As the Web Speech API is still experimental, the app works only in supported browsers (Chrome 25+ and Edge 79+).
To build this web app, we need to implement four components:
1. A Simple UI to display what users speak and what the assistant responses.
2. Convert speech to text. …
Please keep in mind: these features have not been official standard yet, but they are widely supported in the modern browsers.
The || operation is often used to set the default value, but it has the flaw that if the left hand side is falsey (eg. empty string, 0, undefined, null, false, NaN) then it will still use the default value. Nullish coalescing ?? adds the ability to truly check nullish values (undefined, null) instead of falsey values.
false || 'default' // return 'default'
false ?? 'default' // return…
Most developers are familiar and aware of the security vulnerabilities XSS (Cross-site scripting), CSRF (Cross-site request forgery) or SQL Injection, but there has been a lack of attention for XSLeaks (cross-site leaks) which can result in the leaking of user information. In this blog, I am going to give a brief introduction to it.
XSLeaks is a class of vulnerabilities where a third party malicious website is able to send requests or redirect users to the target services and then measure side channel signals (e.g. time of the response, static resources caches in browser, HTTP response status code, response content, etc ..) …
I spent the last three months to determine my next professional destination and decided to try interviewing with some big tech companies. I eventually received offers from Facebook, Amazon and Atlasssian.
In this blog, I would like to share the tips and the prepared resources I gained along the way. I hope they will help you to shorten your preparation time and get your dream job at a top tech company.
As it is summarised from my own experience, it may not be suitable for everyone, please use it as a reference documents and adjust the way you practice according to your needs. …
TL;DR, there are six steps to answer a system design interview question:
Step 1: clarify requirements (functional & non-functional)
Step 2: define system APIs
Step 3: sketch the high level system design
Step 4: discuss database & storage layer
Step 5: discuss core components
Step 6: add in high availability considerations and finalise the design.
This blog is a part of my “15 days cheat sheet for hacking technical interviews at big tech companies”. In this blog, we focus on a step by step approach to solve a system design interview question.
The purpose of the system design interview is to assess a candidate’s experience in designing large scale distributed systems. How well the candidates do in such interviews often dictates their hiring level. The performance in these interviews usually depends on 2 factors: candidates’ knowledge (gained either through studying or practical experience) and the way candidates drive conversation throughout the interview. …
This blog is a part of my “15 days cheat sheet for hacking technical interviews at big tech companies”. In this blog, we focus on a step by step approach to solve a coding interview question.
The coding interview sections are designed to reveal how you think, communicate, and solve problems. Hence, giving the correct and perfect solution to a problem does not guarantee a positive outcome, you will be judged on how you come up with the answer. …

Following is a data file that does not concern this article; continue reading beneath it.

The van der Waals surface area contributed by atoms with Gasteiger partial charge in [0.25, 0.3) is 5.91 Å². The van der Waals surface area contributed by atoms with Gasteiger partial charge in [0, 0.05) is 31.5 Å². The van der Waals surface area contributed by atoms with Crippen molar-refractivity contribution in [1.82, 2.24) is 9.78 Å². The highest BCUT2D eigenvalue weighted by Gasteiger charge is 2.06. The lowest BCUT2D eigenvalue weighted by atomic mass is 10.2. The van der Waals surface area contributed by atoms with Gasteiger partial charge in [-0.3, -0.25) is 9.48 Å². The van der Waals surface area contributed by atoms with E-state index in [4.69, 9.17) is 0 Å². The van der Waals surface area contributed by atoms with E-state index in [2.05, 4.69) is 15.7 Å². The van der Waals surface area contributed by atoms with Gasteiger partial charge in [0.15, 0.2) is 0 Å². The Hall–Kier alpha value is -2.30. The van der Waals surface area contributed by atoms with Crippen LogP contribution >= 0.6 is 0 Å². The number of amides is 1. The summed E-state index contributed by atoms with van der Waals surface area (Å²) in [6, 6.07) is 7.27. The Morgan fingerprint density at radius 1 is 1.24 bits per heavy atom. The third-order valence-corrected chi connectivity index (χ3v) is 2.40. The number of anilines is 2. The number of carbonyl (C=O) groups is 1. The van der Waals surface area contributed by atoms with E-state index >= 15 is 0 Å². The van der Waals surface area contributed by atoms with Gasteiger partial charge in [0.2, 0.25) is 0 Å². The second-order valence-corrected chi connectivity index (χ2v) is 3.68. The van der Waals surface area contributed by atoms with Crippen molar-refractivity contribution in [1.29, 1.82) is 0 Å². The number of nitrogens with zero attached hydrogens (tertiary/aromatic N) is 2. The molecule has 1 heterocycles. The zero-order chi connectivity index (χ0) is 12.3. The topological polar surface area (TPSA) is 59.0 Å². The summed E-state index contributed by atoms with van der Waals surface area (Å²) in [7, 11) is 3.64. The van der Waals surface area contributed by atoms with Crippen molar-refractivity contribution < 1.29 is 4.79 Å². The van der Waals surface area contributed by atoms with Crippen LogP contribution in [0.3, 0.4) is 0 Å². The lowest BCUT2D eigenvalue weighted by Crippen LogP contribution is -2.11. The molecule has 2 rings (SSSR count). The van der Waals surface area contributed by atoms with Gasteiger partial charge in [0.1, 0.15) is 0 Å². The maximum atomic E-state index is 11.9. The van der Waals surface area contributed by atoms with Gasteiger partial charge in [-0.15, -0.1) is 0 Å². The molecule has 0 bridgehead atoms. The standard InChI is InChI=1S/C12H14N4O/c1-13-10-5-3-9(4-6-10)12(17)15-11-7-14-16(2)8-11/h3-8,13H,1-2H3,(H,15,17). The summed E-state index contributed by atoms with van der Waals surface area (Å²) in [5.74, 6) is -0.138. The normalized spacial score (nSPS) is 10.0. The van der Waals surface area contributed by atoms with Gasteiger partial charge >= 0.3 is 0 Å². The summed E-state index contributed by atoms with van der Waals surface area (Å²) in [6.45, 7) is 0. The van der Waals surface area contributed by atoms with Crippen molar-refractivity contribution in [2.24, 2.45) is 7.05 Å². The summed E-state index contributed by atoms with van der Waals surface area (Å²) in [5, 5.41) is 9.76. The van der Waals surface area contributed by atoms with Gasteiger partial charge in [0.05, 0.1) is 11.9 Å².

This blog is a part of my “15 days cheat sheet for hacking technical interviews at big tech companies”. In this blog, we are going to solve two coding interview questions using state machines. I hope these examples help you to understand the state machine problem-solving method as well as how powerful it is to solve the problems containing many complex cases.
A finite state machine (FSM) is an abstraction used to design algorithms. It maps a finite number of states to other states via transitions. A state machine can only be in one state at any given moment.
Steps to handle a coding interview question using…
This blog is a part of my “15 days cheat sheet for hacking technical interviews at big tech companies”. In this blog, I won’t go into detail about graph data structure, but I will summarise must-to-know graph algorithms to solve coding interview questions.
A graph is a non-linear data structure consisting of vertices (V) and edges (E).
The most commonly used representations of a graph are adjacency matrix (a 2D array of size V x V where V is the number of vertices in a graph) and adjacency list (an array of lists represents the list of vertices adjacent to each vertex). …
This blog is a part of my “15 days cheat sheet for hacking technical interviews at big tech companies”. In this blog, we talk about trie (or prefix tree), an efficient information retrieval data structure.
A trie is a multi-way tree built based on the prefix of strings. Its nodes store the letters of an alphabet and point to multiple child nodes. Here’s the process to build a trie containing the words “tree”, “trie”, “algo”, “string” and “struct”.
The term “trie” comes from the word retrieval as strings can be retrieved by travelling down a branch path of the tree.
This blog is a part of my “15 days cheat sheet for hacking technical interviews at big tech companies”. In this blog, we discuss different binary tree traversal implementations which play an important role to solve coding interview questions related to tree data structure.
Unlike array, linked list, queues or stacks …, tree data structure can be traversed in different ways. Following are the generally used ways for traversing trees.